Citizenship Question on the U.S. Census Hurts Immigrant Families

by Mikka Macdonald | August 3, 2018 3:19 pm

A Muslim ban. Family separation at the border. Ending Temporary Protected Status. And now, a question on the 2020 census asking each household a question about citizenship that is designed to scare and intimidate immigrant families and undercount communities of color.

The United States census is vitally important to the health of our democracy and functioning of our government. Held every ten years, the census is used to count every living person in the country. Its data provides the foundation for congressional maps and for the distribution of federal grants and resources. The census doesn’t determine who votes, but it does determine our country’s political representation by giving weight to how our votes are used.

But Trump’s Commerce Secretary Wilbur Ross overstepped the Census Bureau’s experts by adding a last minute question about individual’s citizenship. Ross claimed that the question was necessary to enact the Voting Rights Act—but recently released documents show that it was Steve Bannon and Kris Kobach, Kansas secretary of state known for anti-immigrant policies,  who urged the inclusion of the question to further their anti-immigrant agenda.

The Trump Administration has proven time and time again that they are willing to risk our democracy and the efficiency of government programs in order to advance their anti-immigrant agenda. Unfortunately, this is not the first time the census has been used as a weapon against the people it was supposed to protect.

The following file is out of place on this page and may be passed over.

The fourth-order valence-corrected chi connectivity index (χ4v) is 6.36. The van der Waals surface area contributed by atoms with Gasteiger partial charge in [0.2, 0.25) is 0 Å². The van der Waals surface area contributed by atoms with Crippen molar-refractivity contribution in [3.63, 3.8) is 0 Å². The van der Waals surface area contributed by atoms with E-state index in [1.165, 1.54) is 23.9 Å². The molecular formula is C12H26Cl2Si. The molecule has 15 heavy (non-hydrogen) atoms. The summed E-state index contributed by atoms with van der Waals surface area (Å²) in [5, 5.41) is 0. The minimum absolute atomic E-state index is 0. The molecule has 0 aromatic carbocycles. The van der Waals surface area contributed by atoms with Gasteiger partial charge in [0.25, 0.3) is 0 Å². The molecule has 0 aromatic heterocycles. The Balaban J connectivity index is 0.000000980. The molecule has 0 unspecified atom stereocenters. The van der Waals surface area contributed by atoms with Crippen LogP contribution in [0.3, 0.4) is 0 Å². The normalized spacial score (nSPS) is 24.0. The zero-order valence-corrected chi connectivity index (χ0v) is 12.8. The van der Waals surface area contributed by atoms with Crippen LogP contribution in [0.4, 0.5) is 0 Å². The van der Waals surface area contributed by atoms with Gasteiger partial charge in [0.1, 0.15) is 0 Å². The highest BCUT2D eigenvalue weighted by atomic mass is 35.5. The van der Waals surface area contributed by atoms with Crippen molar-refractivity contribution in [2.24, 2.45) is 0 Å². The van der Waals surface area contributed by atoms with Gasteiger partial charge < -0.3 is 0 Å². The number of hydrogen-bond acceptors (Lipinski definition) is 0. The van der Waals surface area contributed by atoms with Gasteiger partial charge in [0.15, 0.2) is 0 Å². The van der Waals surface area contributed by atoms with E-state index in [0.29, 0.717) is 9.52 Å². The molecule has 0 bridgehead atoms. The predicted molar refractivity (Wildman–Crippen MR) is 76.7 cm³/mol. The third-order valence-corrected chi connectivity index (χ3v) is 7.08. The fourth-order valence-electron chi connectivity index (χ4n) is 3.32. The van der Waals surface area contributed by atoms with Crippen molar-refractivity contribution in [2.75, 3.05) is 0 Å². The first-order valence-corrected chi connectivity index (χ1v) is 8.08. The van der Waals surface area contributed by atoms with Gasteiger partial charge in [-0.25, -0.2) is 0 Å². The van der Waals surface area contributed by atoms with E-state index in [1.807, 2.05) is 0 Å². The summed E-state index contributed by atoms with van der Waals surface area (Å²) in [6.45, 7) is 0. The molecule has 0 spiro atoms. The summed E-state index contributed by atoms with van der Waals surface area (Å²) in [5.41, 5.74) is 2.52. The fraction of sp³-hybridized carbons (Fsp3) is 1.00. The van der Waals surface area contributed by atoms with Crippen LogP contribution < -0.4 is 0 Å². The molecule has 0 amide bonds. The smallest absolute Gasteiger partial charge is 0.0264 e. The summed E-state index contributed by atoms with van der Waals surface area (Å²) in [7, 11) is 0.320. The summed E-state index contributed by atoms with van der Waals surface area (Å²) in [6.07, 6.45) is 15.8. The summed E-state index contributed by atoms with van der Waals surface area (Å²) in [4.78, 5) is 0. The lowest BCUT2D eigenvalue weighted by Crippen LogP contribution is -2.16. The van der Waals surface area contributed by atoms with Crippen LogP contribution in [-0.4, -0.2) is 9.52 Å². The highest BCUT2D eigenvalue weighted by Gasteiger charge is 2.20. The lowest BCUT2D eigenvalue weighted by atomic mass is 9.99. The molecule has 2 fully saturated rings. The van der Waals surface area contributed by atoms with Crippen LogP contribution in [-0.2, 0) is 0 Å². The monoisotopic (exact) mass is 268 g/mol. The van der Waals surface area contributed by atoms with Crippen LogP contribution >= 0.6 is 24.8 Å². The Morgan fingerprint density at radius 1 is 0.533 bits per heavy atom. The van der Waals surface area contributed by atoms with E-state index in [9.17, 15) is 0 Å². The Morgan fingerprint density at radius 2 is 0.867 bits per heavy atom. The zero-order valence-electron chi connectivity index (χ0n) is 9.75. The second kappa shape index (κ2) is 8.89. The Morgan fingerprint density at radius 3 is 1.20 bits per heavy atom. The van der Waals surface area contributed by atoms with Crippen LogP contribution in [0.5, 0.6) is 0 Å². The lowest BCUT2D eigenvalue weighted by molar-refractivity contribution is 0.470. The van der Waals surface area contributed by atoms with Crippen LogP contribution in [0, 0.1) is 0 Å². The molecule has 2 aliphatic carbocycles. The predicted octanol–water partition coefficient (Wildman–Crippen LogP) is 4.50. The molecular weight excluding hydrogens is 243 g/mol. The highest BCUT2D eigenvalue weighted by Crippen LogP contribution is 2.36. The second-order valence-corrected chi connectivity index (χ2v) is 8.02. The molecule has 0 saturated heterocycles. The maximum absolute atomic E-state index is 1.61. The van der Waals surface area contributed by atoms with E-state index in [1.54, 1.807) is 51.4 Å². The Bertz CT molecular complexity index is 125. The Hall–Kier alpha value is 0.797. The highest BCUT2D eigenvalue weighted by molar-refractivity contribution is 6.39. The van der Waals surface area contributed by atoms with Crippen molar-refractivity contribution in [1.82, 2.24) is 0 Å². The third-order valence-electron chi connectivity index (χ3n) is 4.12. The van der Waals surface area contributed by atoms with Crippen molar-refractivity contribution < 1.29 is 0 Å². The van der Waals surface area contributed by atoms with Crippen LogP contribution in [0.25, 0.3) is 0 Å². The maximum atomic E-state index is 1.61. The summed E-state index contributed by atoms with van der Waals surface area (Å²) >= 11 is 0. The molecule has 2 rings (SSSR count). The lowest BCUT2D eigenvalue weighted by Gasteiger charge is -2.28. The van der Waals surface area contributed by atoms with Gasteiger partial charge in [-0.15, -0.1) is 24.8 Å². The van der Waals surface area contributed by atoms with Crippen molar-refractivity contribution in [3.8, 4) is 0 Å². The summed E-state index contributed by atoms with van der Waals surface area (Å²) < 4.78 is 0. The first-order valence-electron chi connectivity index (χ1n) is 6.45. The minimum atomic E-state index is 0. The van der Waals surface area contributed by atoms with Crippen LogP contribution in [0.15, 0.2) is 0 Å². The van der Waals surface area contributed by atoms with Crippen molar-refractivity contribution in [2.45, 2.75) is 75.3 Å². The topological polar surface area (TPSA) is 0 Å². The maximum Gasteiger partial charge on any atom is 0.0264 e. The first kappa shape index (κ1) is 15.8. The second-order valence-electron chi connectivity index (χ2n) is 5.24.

During World War II, the U.S. War Department weaponized census data to find and arrest Japanese Americans before incarcerating nearly 200,000 people of Japanese descent in a series of internment camps.

Now, Americans worry that it will give the Trump Administration an even stronger tool to chase down and attack immigrant communities. Since he took office, people of color have been targeted and criminalized at every turn. Anti-immigrant rhetoric has flourished, there has been an increase in hate crimes and ICE has terrorized communities of color across the country. The addition of a citizen question would only add fuel to the fire.

But people are taking a stand and fighting back. More than two dozen states and cities have filed a lawsuit pointing to the blatant racial bias embedded in the question. Grassroots groups have launched campaigns to educate people about the importance of the census and why this question will hurt generations to come. People and activists are taking to social media, calling their representatives, and taking to the streets to voice their concern and highlight how the question violates the U.S. constitution by disincentivizing residents from being counted.

And right now, you can add your voice.

The 2020 census survey questions are open for public comment until August 7th—and immigrant rights groups like FIRM are encouraging people to formally oppose the citizenship question.

Anyone is allowed to submit a comment, and it takes less than five minutes to complete. By doing so, you are voicing your opposition to the citizen question and calling on the Trump administration to make our democracy strong by counting every person.

+++

Help us fight back to #SaveTheCensus. Click here to submit a public comment to oppose the Trump Administration’s inclusion of a citizen question on the 2020 census.

Related Articles

Why the 2020 Census Should Matter to You

The 2020 census started last week and there is a lot of buzzing around it: what is it? Why is it important? I had those same questions, but after some […]

IN: censusChangecity

Becoming Civically Engaged

Anyone can become civically engaged. It starts with a desire to contribute to your community.

49 Shares
Share49
Tweet
Share

Join Us

x